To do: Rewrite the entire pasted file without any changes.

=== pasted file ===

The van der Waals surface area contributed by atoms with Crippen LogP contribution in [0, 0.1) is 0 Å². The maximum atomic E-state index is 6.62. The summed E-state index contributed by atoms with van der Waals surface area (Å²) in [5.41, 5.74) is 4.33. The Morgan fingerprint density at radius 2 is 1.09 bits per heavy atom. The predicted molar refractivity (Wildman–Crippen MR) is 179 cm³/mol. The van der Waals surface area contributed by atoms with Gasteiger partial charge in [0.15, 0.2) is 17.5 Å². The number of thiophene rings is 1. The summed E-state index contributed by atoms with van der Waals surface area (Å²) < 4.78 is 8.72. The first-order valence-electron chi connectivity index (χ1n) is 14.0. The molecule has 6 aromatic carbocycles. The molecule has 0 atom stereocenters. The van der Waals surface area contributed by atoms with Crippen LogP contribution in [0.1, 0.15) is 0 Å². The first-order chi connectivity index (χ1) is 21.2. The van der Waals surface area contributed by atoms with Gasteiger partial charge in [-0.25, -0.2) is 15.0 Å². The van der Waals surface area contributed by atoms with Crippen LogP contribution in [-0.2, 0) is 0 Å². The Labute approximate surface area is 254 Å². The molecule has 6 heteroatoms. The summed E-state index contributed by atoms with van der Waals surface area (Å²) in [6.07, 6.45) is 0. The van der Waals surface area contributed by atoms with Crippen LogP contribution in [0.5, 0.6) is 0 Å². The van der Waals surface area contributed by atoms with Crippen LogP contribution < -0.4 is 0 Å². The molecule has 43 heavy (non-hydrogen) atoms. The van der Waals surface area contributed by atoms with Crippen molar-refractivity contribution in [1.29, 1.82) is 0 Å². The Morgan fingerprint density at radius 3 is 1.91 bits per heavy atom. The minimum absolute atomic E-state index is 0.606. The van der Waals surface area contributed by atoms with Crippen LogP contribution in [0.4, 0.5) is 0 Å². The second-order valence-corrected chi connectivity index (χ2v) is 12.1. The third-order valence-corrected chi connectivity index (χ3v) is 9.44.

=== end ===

The van der Waals surface area contributed by atoms with Crippen LogP contribution in [0, 0.1) is 0 Å². The maximum atomic E-state index is 6.62. The summed E-state index contributed by atoms with van der Waals surface area (Å²) in [5.41, 5.74) is 4.33. The Morgan fingerprint density at radius 2 is 1.09 bits per heavy atom. The predicted molar refractivity (Wildman–Crippen MR) is 179 cm³/mol. The van der Waals surface area contributed by atoms with Gasteiger partial charge in [0.15, 0.2) is 17.5 Å². The number of thiophene rings is 1. The summed E-state index contributed by atoms with van der Waals surface area (Å²) < 4.78 is 8.72. The first-order valence-electron chi connectivity index (χ1n) is 14.0. The molecule has 6 aromatic carbocycles. The molecule has 0 atom stereocenters. The van der Waals surface area contributed by atoms with Crippen LogP contribution in [0.1, 0.15) is 0 Å². The first-order chi connectivity index (χ1) is 21.2. The van der Waals surface area contributed by atoms with Gasteiger partial charge in [-0.25, -0.2) is 15.0 Å². The van der Waals surface area contributed by atoms with Crippen LogP contribution in [-0.2, 0) is 0 Å². The Labute approximate surface area is 254 Å². The molecule has 6 heteroatoms. The summed E-state index contributed by atoms with van der Waals surface area (Å²) in [6.07, 6.45) is 0. The van der Waals surface area contributed by atoms with Crippen LogP contribution in [0.5, 0.6) is 0 Å². The van der Waals surface area contributed by atoms with Crippen LogP contribution < -0.4 is 0 Å². The molecule has 43 heavy (non-hydrogen) atoms. The van der Waals surface area contributed by atoms with Crippen molar-refractivity contribution in [1.29, 1.82) is 0 Å². The Morgan fingerprint density at radius 3 is 1.91 bits per heavy atom. The minimum absolute atomic E-state index is 0.606. The van der Waals surface area contributed by atoms with Crippen LogP contribution in [0.4, 0.5) is 0 Å². The second-order valence-corrected chi connectivity index (χ2v) is 12.1. The third-order valence-corrected chi connectivity index (χ3v) is 9.44.